Tuesday, November 2, 2021

Hanging At Heps

The rain that was supposed to turn the West Windsor cross country course into a muddy quagmire never really materialized Saturday morning.

Instead, there were clear skies and temperatures in the 60s. In other words it was perfect running weather. 

Well, TigerBlog can't really speak to that. He's never been a runner. It was perfect watching-other-people-run weather. 

The occasion was the 2021 Ivy League Heptagonal cross country championship meet, held on Princeton's West Windsor course. As TigerBlog has said many times before, there aren't many events on the annual Ivy League calendar that are more fun than Heps cross country.

It's a giant party with one of the most grueling athletic challenges mixed in. TB hasn't missed too many of them through the years, whether it has been at West Windsor fields or at Van Cortlandt Park in New York City.

The most common conversation from Saturday went something like this:

Person 1: "It was supposed to be really muddy."
Person 2: "Do you remember the year it snowed?"

That year was 2011, when West Windsor was blanketed by some late October snow that made for brutal conditions – and for extraordinary photography. Anyone who was there that day remembers it well, and remembers the football game against Cornell that followed.

Fortunately, the meet Saturday did not have to worry about any of that. 

TB arrived just before the women's race began at 11. There were the eight team tents – each with plenty of food – lined up adjacent to Washington Road, and they were gathering points for alums and friends.

One of the first people TB saw was Donn Cabral, the 2010 Heps cross country champion, as well as 2012 NCAA steeplechase champion and two-time Olympic steeplechase final. There aren't too many more accomplished Princeton athletes in the last, well, ever. 

TB, Cabral, and Thayer Patterson (you probably know Thayer, since he seems to know everyone) had lunch two days before Heps. Cabral, in addition to his running career, recently graduated from UConn law school and is now starting out his legal career.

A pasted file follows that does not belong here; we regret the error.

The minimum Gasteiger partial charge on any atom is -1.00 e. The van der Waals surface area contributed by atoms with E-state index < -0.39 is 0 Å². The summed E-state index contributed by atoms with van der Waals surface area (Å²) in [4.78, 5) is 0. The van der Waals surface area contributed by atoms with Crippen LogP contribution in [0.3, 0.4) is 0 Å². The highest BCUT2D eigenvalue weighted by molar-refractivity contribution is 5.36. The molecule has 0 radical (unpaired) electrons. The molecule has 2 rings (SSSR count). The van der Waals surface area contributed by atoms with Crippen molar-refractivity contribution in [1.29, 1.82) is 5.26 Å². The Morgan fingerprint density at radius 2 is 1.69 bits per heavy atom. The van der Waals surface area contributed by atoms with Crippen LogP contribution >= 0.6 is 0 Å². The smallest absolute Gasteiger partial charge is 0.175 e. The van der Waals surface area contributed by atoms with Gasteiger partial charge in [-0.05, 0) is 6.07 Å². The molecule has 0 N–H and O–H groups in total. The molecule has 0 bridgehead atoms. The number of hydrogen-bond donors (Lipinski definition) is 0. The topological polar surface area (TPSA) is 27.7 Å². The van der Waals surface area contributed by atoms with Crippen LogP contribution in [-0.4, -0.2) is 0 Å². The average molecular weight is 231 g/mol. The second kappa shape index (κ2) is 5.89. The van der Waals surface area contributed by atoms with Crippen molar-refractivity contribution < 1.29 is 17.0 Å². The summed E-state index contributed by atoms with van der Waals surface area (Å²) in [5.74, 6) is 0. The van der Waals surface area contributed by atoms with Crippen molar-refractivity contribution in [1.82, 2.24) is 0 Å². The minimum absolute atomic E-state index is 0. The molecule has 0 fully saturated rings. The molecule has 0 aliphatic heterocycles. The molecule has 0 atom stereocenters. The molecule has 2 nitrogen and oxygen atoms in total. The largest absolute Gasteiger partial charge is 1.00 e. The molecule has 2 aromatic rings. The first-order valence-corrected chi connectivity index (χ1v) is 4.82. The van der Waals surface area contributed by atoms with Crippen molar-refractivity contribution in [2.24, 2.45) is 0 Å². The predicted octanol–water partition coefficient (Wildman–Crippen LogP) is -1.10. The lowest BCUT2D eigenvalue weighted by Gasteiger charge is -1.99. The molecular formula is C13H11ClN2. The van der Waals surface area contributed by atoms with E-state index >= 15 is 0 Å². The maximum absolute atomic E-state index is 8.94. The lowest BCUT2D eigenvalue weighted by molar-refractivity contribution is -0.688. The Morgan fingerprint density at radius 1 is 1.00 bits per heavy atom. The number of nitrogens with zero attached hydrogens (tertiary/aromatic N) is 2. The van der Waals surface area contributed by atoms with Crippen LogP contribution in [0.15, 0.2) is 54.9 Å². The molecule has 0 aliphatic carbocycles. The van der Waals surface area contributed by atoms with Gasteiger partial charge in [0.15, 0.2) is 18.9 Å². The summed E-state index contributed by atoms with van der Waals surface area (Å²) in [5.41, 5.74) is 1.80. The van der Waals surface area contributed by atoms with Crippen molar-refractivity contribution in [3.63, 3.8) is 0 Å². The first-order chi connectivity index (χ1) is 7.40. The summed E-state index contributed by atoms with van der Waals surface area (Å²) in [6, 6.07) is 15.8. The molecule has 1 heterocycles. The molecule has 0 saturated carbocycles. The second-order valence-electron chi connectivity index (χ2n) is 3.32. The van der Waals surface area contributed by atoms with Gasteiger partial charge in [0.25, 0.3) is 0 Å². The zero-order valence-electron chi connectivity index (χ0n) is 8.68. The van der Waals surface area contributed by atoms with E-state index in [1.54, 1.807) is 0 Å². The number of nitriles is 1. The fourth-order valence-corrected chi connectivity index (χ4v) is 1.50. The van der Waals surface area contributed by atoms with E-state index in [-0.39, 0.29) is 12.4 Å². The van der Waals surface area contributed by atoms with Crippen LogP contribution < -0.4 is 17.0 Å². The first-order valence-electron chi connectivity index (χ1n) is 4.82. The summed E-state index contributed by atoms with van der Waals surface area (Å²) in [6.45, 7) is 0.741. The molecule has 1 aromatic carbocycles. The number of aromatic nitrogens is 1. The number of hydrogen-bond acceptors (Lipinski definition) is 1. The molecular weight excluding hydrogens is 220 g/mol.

He is overwhelming humble about his running accomplishments, and he is the kind of person you can just sense will improve whatever he touches as he continues through his life. It was good to see him at lunch, and it was good to see him at Heps. 

Cabral, as a senior, ran on that snowy day in 2011, when he finished third after slipping once during on the icy course. His time that year was nearly a minute off his 2010 time of 24:03.8, which at the time was the second-fastest 8K race in Heps history.

Princeton's Ed Trippas, who continued in Cabral's footsteps as a steeplechase Olympian himself this past summer, ran a 23:26.3 time Saturday, which would have been the all-time Heps record, had it not been for Harvard's Matthew Pereira, who ran a 23:18.0 to win and set the record, leaving Trippas in second.

That Princeton was going to be the men's team winner was made clear the first time the pack came back into view after the start. TB couldn't count that fast, but there was a lot of orange and black near the front. 

As it played out, Princeton had nine of the top 15 finishers. For point scoring purposes, Princeton's top five were all among the first nine to cross the finish line: Trippas in second, Kevin Berry in third, Anthony Monte in sixth, Matthew Farrell in eighth and Jacob Kintzele in ninth. 

Added up, and Princeton finished with 28 points, well ahead of Harvard's 43 and then Penn's 90. 

On the women's side, Princeton finished strong but couldn't quite catch up to Harvard, instead finishing second to the Crimson (37-68). The Tigers were led by Fiona Max, who finished in second, followed by Angie Allen in 10th, Abby Loveys in 14th, Caroline Timm in 17th and Lexie Allen in 25th.

And so the party was back, and it was pretty much like it always is, which is to say a time to see old friends, a time to make some new ones, a time to see all eight Ivy League schools line up at once, a time to see some great races and a time to remember what broad-based intercollegiate athletic competition is all about. 

It was one Princeton win and one Princeton runner-up, which wasn't a bad day at all. Then again, regardless of the finishes, it's never a bad day at Heps.

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